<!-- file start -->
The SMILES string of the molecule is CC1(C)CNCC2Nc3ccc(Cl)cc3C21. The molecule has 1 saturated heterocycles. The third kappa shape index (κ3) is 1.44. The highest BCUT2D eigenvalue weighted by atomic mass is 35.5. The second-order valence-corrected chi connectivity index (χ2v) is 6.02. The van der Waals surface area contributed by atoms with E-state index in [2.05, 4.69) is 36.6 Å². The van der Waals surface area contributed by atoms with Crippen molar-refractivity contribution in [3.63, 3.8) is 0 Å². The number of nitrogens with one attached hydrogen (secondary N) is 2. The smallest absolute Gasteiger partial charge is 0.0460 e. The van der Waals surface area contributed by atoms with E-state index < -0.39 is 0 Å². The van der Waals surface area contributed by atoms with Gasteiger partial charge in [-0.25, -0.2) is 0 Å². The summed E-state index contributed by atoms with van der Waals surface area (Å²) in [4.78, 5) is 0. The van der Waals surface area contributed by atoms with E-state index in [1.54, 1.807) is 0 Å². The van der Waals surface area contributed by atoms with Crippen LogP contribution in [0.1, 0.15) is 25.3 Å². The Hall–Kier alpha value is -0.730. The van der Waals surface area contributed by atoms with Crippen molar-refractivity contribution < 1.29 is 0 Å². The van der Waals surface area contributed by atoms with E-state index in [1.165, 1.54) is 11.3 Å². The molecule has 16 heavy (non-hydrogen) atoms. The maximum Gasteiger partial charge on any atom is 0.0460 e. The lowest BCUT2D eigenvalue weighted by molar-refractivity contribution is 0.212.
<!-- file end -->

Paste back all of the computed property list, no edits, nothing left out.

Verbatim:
The SMILES string of the molecule is CC1(C)CNCC2Nc3ccc(Cl)cc3C21. The molecule has 1 saturated heterocycles. The third kappa shape index (κ3) is 1.44. The highest BCUT2D eigenvalue weighted by atomic mass is 35.5. The second-order valence-corrected chi connectivity index (χ2v) is 6.02. The van der Waals surface area contributed by atoms with E-state index in [2.05, 4.69) is 36.6 Å². The van der Waals surface area contributed by atoms with Crippen molar-refractivity contribution in [3.63, 3.8) is 0 Å². The number of nitrogens with one attached hydrogen (secondary N) is 2. The smallest absolute Gasteiger partial charge is 0.0460 e. The van der Waals surface area contributed by atoms with E-state index < -0.39 is 0 Å². The van der Waals surface area contributed by atoms with Gasteiger partial charge in [-0.25, -0.2) is 0 Å². The summed E-state index contributed by atoms with van der Waals surface area (Å²) in [4.78, 5) is 0. The van der Waals surface area contributed by atoms with E-state index in [1.54, 1.807) is 0 Å². The van der Waals surface area contributed by atoms with Crippen LogP contribution in [0.1, 0.15) is 25.3 Å². The Hall–Kier alpha value is -0.730. The van der Waals surface area contributed by atoms with Crippen molar-refractivity contribution < 1.29 is 0 Å². The van der Waals surface area contributed by atoms with E-state index in [1.165, 1.54) is 11.3 Å². The molecule has 16 heavy (non-hydrogen) atoms. The maximum Gasteiger partial charge on any atom is 0.0460 e. The lowest BCUT2D eigenvalue weighted by molar-refractivity contribution is 0.212.